Trade facilitation, the harmonisation of customs procedures and the dematerialisation of customs procedures are among the priority areas to be implemented over the next three years.
The World Customs Organisation's strategic plan (2016-2019) will end in June 2019. For some time now, consultation work has been initiated to craft a roadmap for the new 2019-2022 triennial strategic plan.
On 29 and 30 October, Yaounde hosted a workshop to craft a plan for the West and Central Africa region. According to WCO’s Deputy Secretary General, Ricardo Treviñ Chapa, the plan is a high-level policy document that will guide WCO's activities and enable members to better respect the strategic objectives and to prioritise tactical activities. Everything has been done to ensure that the main lines of the strategic plan reflect the priorities of Member States. The main aim is to backstop Customs administrations in their reform and modernisation efforts.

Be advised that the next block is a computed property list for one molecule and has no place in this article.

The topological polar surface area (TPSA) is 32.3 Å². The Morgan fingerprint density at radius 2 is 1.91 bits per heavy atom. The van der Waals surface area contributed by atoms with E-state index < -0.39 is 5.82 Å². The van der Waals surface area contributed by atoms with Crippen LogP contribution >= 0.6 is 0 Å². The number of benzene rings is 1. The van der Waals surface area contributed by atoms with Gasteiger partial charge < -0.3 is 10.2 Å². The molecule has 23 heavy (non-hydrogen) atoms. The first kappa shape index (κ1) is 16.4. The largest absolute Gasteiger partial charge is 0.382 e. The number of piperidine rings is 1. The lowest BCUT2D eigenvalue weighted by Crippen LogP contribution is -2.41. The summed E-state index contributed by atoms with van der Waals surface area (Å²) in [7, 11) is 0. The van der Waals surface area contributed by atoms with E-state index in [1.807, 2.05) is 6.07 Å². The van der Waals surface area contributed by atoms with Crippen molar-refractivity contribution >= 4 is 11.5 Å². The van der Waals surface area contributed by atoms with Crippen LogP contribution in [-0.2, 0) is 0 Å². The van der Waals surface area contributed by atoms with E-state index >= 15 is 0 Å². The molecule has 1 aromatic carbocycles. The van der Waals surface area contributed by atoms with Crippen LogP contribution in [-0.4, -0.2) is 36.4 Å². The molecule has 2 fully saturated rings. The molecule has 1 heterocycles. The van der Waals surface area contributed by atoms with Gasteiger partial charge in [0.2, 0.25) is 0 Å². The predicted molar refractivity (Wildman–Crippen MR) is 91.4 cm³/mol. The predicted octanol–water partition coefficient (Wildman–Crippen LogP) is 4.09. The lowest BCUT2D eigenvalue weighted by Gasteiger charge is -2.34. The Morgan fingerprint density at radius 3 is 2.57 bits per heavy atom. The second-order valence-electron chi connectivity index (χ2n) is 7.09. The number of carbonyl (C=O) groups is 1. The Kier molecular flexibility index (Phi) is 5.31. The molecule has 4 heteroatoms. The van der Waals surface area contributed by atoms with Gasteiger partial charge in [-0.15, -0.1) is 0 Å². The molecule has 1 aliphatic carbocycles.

According to Colonel Karinka Conde, Cabinet Office Vice President WCO for the West and Central Africa region, seven strategic objectives have been identified namely: trade facilitation, security including simplification and harmonisation of customs regimes; Effective, fair and just recovery of customs
revenue; the protection of society, the fight against fraud, capacity building of customs administrations; digital customs; enhancing the reputaton of the WCO.
The Director General of Cameroon Customs, Mr. Fongod Edwin Nuvaga said that if the main thrusts of the triennial plan are taken into account that will lead yield strategies that can enable the West and Central African Customs to optimise customs revenue recovery, create opportunity for its development and help in creating economic development and integration zones.
For the current year, projections concerning the mobilisation of revenue assigned to the Cameroon Customs stand at 800 billion FCFA by last 31 July up from 419 billion FCFA.
(Source Cameroon Business Today, N°079 of 31 October to 6 Novembers 2018)